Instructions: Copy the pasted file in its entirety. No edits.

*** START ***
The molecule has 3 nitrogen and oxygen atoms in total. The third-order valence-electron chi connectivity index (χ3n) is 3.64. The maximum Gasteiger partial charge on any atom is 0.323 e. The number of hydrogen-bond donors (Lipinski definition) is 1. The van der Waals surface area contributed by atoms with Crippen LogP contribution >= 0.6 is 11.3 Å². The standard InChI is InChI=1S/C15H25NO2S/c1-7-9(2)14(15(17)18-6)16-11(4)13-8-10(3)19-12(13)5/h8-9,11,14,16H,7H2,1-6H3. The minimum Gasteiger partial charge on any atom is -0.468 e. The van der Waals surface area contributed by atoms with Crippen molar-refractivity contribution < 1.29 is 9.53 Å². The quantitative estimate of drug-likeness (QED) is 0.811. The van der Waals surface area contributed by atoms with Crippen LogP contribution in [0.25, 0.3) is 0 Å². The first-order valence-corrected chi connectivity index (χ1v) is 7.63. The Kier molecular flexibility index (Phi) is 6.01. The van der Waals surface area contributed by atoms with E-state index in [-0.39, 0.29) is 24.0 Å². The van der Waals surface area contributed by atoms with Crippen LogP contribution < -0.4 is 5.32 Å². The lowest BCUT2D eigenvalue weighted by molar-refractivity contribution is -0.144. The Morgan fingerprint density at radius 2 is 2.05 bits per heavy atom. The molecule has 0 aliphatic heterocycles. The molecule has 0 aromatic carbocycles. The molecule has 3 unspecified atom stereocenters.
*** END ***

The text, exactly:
The molecule has 3 nitrogen and oxygen atoms in total. The third-order valence-electron chi connectivity index (χ3n) is 3.64. The maximum Gasteiger partial charge on any atom is 0.323 e. The number of hydrogen-bond donors (Lipinski definition) is 1. The van der Waals surface area contributed by atoms with Crippen LogP contribution >= 0.6 is 11.3 Å². The standard InChI is InChI=1S/C15H25NO2S/c1-7-9(2)14(15(17)18-6)16-11(4)13-8-10(3)19-12(13)5/h8-9,11,14,16H,7H2,1-6H3. The minimum Gasteiger partial charge on any atom is -0.468 e. The van der Waals surface area contributed by atoms with Crippen molar-refractivity contribution < 1.29 is 9.53 Å². The quantitative estimate of drug-likeness (QED) is 0.811. The van der Waals surface area contributed by atoms with Crippen LogP contribution in [0.25, 0.3) is 0 Å². The first-order valence-corrected chi connectivity index (χ1v) is 7.63. The Kier molecular flexibility index (Phi) is 6.01. The van der Waals surface area contributed by atoms with E-state index in [-0.39, 0.29) is 24.0 Å². The van der Waals surface area contributed by atoms with Crippen LogP contribution < -0.4 is 5.32 Å². The lowest BCUT2D eigenvalue weighted by molar-refractivity contribution is -0.144. The Morgan fingerprint density at radius 2 is 2.05 bits per heavy atom. The molecule has 0 aliphatic heterocycles. The molecule has 0 aromatic carbocycles. The molecule has 3 unspecified atom stereocenters.